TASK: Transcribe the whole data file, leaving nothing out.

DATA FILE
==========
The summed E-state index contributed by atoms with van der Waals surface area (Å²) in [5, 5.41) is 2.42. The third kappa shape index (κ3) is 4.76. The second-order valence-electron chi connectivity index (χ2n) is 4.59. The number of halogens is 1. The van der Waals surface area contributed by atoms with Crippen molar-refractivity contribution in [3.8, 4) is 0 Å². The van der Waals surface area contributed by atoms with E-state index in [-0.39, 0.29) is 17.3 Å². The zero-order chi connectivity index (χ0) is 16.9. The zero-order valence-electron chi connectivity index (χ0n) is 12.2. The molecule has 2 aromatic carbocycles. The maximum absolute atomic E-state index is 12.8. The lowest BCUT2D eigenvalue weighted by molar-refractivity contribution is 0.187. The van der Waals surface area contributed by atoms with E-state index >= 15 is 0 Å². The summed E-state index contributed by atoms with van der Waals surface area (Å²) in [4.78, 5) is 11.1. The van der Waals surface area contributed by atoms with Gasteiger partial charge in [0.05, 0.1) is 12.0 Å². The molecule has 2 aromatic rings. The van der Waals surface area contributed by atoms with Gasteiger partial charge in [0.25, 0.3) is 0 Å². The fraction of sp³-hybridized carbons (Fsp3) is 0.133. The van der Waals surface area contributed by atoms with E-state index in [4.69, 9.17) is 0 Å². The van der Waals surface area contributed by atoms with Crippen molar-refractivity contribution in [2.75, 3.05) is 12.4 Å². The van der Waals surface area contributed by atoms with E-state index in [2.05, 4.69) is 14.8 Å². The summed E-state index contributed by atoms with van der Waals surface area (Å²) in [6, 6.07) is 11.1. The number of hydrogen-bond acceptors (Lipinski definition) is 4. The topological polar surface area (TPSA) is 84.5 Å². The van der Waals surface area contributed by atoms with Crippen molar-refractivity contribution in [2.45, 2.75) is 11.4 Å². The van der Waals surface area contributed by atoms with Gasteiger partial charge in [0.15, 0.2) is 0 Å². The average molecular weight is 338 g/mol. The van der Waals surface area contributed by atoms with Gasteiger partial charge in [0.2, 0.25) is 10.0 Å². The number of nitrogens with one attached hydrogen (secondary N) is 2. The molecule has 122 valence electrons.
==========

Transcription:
The summed E-state index contributed by atoms with van der Waals surface area (Å²) in [5, 5.41) is 2.42. The third kappa shape index (κ3) is 4.76. The second-order valence-electron chi connectivity index (χ2n) is 4.59. The number of halogens is 1. The van der Waals surface area contributed by atoms with Crippen molar-refractivity contribution in [3.8, 4) is 0 Å². The van der Waals surface area contributed by atoms with E-state index in [-0.39, 0.29) is 17.3 Å². The zero-order chi connectivity index (χ0) is 16.9. The zero-order valence-electron chi connectivity index (χ0n) is 12.2. The molecule has 2 aromatic carbocycles. The maximum absolute atomic E-state index is 12.8. The lowest BCUT2D eigenvalue weighted by molar-refractivity contribution is 0.187. The van der Waals surface area contributed by atoms with E-state index >= 15 is 0 Å². The summed E-state index contributed by atoms with van der Waals surface area (Å²) in [4.78, 5) is 11.1. The van der Waals surface area contributed by atoms with Gasteiger partial charge in [0.05, 0.1) is 12.0 Å². The molecule has 2 aromatic rings. The van der Waals surface area contributed by atoms with Gasteiger partial charge in [0.25, 0.3) is 0 Å². The fraction of sp³-hybridized carbons (Fsp3) is 0.133. The van der Waals surface area contributed by atoms with E-state index in [4.69, 9.17) is 0 Å². The van der Waals surface area contributed by atoms with Crippen molar-refractivity contribution in [2.75, 3.05) is 12.4 Å². The van der Waals surface area contributed by atoms with E-state index in [2.05, 4.69) is 14.8 Å². The summed E-state index contributed by atoms with van der Waals surface area (Å²) in [6, 6.07) is 11.1. The number of hydrogen-bond acceptors (Lipinski definition) is 4. The topological polar surface area (TPSA) is 84.5 Å². The van der Waals surface area contributed by atoms with Crippen molar-refractivity contribution in [2.45, 2.75) is 11.4 Å². The van der Waals surface area contributed by atoms with Gasteiger partial charge in [0.15, 0.2) is 0 Å². The average molecular weight is 338 g/mol. The van der Waals surface area contributed by atoms with Gasteiger partial charge in [0.2, 0.25) is 10.0 Å². The number of nitrogens with one attached hydrogen (secondary N) is 2. The molecule has 122 valence electrons.